Five consumer laws you really ought to know if you live in the United Kingdom.
Your iconic white MP3 player, the totemic centre of your life, breaks down precisely 366 days after you bought it. The large electronics firm that sold you the MP3 player says that because the one-year guarantee had elapsed, there’s nothing they can do to help you. You’ll just have to buy another one.
if the player has been lovingly treated and has still conked out that suggests something may have been wrong with it at the very beginning.
It works like this. For the first four-five weeks you have a “right of rejection” – if the item you’ve bought breaks down, you can demand a refund.
For the next six months, you are entitled to replacement or repair of the goods. It is up to the retailer to prove there was nothing wrong with it if they wish to get out of having to do the work. And then after six months, there is still a duty to replace or repair faulty goods, but the onus is on you, the consumer, to prove that there was something wrong.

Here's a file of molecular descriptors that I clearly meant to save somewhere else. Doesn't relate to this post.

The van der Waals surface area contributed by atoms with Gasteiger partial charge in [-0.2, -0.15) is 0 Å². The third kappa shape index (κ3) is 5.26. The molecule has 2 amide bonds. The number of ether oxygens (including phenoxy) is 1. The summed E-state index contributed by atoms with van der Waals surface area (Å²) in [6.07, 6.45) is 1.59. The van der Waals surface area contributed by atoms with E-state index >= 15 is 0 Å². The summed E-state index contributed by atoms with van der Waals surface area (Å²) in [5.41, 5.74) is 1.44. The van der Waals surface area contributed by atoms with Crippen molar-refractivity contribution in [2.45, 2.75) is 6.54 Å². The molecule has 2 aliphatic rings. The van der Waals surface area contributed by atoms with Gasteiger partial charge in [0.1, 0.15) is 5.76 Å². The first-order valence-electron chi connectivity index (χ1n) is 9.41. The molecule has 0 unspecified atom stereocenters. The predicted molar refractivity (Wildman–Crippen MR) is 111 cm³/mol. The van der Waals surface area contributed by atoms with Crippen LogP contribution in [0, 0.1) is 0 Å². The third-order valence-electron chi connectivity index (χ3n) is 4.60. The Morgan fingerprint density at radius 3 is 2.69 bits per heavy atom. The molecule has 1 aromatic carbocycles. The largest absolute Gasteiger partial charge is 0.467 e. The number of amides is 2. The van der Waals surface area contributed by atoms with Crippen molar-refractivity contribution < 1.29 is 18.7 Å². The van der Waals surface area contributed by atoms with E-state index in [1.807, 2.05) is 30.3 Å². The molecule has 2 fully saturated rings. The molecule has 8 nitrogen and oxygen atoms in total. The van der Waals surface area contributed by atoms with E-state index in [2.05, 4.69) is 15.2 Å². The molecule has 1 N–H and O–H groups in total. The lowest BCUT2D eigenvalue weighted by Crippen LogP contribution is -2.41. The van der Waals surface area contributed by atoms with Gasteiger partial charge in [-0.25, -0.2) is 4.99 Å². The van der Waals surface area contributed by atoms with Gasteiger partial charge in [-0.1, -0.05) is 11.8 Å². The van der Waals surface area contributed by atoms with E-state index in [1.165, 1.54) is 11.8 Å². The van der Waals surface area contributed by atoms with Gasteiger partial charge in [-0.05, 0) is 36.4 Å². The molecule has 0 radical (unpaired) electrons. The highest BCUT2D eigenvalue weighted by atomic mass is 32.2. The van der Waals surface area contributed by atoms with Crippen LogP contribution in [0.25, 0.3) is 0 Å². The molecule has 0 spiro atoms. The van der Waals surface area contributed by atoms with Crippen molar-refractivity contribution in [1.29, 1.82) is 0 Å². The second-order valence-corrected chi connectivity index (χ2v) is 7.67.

And the key time span is six years. That’s how long goods may be covered by the Sale of Goods Act. It all depends on what “sufficiently durable” means. If a light bulb goes after 13 months, the consumer is not going to be overly gutted.
Extended warranties are general a very bad personal finance move. I never purchase them. Many companies push them on customers because of the large profit margin and because they don’t want to provide value to customers.
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